Shouting out from the back of the room at the Money Marketing RDR Invitation event, a delegate suggested nothing was being done to help advisers with the various aspects of transition. The implication was that there should be more done for free by providers.
At a time when advisers are becoming more professional and charging their clients properly for their services, perhaps it is time there should be more explicit cost in the support provided to the adviser market. One of the arguments made to the advisers is clients have to value the service they are receiving from the adviser to pay the likely fees they are going to have to pay for the advice. As advisers need to consider what accredited body to choose and seek out specific CPD to achieve and then retain their statement of professional standing, time and value will become even more important.
There is a huge amount of support provided to advisers. There are academies to help with qualifications, gap-filling events, reading and e-learning and a growing number of business transition sessions. The challenge for most is where to get relevant support and what organisation is best suited to help. It is important to get the client proposition right and understand what their market is and what their market is not. Every business transition seminar will contain a session on client segmentation and professional bodies and soon to be accredited bodies will be no different.
One of the differences is there will have to be some structure and diversification to the CPD that advisers are undertaking. Of the 35 hours a year 21 hours will have to be structured. There will need to be some learning outcomes and benefits to be considered for it to pass the audit requirements of the accredited bodies. Those putting on events and support will have to think about their content far harder so they are not wasting delegates’ time. The providers will have to think of how they present their material.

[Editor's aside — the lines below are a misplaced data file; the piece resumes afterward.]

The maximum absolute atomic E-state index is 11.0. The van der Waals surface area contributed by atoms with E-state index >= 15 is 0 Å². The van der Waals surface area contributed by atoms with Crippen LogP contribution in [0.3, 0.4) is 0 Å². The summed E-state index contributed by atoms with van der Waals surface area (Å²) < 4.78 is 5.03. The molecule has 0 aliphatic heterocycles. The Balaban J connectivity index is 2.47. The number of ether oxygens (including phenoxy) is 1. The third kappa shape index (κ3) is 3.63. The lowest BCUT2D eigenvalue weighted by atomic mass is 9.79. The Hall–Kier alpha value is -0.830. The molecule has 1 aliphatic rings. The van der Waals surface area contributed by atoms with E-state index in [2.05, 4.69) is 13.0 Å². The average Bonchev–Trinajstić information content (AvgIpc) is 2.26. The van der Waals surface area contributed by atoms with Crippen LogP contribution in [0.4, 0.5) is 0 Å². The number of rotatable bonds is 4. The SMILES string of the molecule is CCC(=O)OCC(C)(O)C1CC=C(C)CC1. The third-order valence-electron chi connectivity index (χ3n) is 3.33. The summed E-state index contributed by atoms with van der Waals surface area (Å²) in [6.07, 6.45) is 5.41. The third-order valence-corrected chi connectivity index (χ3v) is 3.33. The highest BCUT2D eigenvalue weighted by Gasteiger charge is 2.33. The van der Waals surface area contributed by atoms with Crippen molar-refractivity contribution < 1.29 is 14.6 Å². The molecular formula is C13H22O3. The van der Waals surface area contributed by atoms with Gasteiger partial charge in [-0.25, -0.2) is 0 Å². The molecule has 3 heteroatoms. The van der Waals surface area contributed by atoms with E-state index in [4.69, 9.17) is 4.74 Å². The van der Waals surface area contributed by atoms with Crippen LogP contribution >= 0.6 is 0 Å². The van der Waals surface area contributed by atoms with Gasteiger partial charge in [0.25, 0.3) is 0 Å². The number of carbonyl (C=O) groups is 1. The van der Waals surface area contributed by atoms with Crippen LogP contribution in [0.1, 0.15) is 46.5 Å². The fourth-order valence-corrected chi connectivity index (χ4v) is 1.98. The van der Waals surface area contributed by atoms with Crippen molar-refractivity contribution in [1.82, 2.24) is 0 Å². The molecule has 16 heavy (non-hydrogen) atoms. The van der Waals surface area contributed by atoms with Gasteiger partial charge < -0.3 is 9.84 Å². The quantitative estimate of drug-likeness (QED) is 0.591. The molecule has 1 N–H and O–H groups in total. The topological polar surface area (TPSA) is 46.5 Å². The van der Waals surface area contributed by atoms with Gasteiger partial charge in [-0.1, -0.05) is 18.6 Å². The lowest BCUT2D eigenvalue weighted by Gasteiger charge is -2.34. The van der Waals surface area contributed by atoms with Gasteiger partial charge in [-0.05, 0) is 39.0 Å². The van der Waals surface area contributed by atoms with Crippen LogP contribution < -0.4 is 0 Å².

The IFP has applied to the FSA to become an accredited body. All organisations will know by June if they have been successful and can then plan with confidence. At this stage, we are making the assumption we are going to be successful because what an accredited body is being asked to do is core to the operation of a professional body. Like others, we already do it.
For 25 years, the IFP has listened to feedback from the financial planning profession about requirements for the financial planner and the financial planning business. This has meant the addition of the paraplanner role in 2009 which also deserves specific professional development and support. The first-ever paraplanner conference will take place on May 25 and will recognise those who have passed the certificate in paraplanning and become accredited paraplanners. The point is that we know who our market is and their requirements.
Nobody likes to pay for things but there is a certain inevitability about it. Nobody really likes exams, it is not just an age thing. The challenge is to seek out the people and organisations that can offer best value, content and service for the money you pay. Transition will then become a really positive and beneficial experience.
Nick Cann is chief executive of the Institute of Financial Planning